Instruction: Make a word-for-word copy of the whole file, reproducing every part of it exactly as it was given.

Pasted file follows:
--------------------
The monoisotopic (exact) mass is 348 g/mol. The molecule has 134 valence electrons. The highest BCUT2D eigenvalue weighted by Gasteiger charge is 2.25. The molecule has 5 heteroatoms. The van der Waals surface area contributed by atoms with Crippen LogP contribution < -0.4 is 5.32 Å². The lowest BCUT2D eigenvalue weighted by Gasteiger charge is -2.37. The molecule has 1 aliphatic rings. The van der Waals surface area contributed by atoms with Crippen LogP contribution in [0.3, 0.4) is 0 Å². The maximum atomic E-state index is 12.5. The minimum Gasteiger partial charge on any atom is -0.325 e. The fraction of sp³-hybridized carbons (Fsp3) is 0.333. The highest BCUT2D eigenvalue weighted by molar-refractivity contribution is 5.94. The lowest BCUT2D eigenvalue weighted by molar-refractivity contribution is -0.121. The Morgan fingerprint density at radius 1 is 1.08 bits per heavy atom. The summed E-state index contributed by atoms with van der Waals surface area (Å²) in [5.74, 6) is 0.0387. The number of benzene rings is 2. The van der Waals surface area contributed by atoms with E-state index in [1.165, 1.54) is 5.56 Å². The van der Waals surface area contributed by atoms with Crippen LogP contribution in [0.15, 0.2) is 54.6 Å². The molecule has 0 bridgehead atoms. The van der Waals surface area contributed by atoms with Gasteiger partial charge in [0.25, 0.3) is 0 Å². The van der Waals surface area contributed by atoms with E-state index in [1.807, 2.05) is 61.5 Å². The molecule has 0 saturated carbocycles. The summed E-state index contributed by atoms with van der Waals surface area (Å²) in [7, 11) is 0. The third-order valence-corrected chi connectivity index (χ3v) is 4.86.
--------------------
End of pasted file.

The monoisotopic (exact) mass is 348 g/mol. The molecule has 134 valence electrons. The highest BCUT2D eigenvalue weighted by Gasteiger charge is 2.25. The molecule has 5 heteroatoms. The van der Waals surface area contributed by atoms with Crippen LogP contribution < -0.4 is 5.32 Å². The lowest BCUT2D eigenvalue weighted by Gasteiger charge is -2.37. The molecule has 1 aliphatic rings. The van der Waals surface area contributed by atoms with Crippen LogP contribution in [0.3, 0.4) is 0 Å². The maximum atomic E-state index is 12.5. The minimum Gasteiger partial charge on any atom is -0.325 e. The fraction of sp³-hybridized carbons (Fsp3) is 0.333. The highest BCUT2D eigenvalue weighted by molar-refractivity contribution is 5.94. The lowest BCUT2D eigenvalue weighted by molar-refractivity contribution is -0.121. The Morgan fingerprint density at radius 1 is 1.08 bits per heavy atom. The summed E-state index contributed by atoms with van der Waals surface area (Å²) in [5.74, 6) is 0.0387. The number of benzene rings is 2. The van der Waals surface area contributed by atoms with E-state index in [1.165, 1.54) is 5.56 Å². The van der Waals surface area contributed by atoms with Crippen LogP contribution in [0.15, 0.2) is 54.6 Å². The molecule has 0 bridgehead atoms. The van der Waals surface area contributed by atoms with Gasteiger partial charge in [0.25, 0.3) is 0 Å². The van der Waals surface area contributed by atoms with E-state index in [1.807, 2.05) is 61.5 Å². The molecule has 0 saturated carbocycles. The summed E-state index contributed by atoms with van der Waals surface area (Å²) in [7, 11) is 0. The third-order valence-corrected chi connectivity index (χ3v) is 4.86.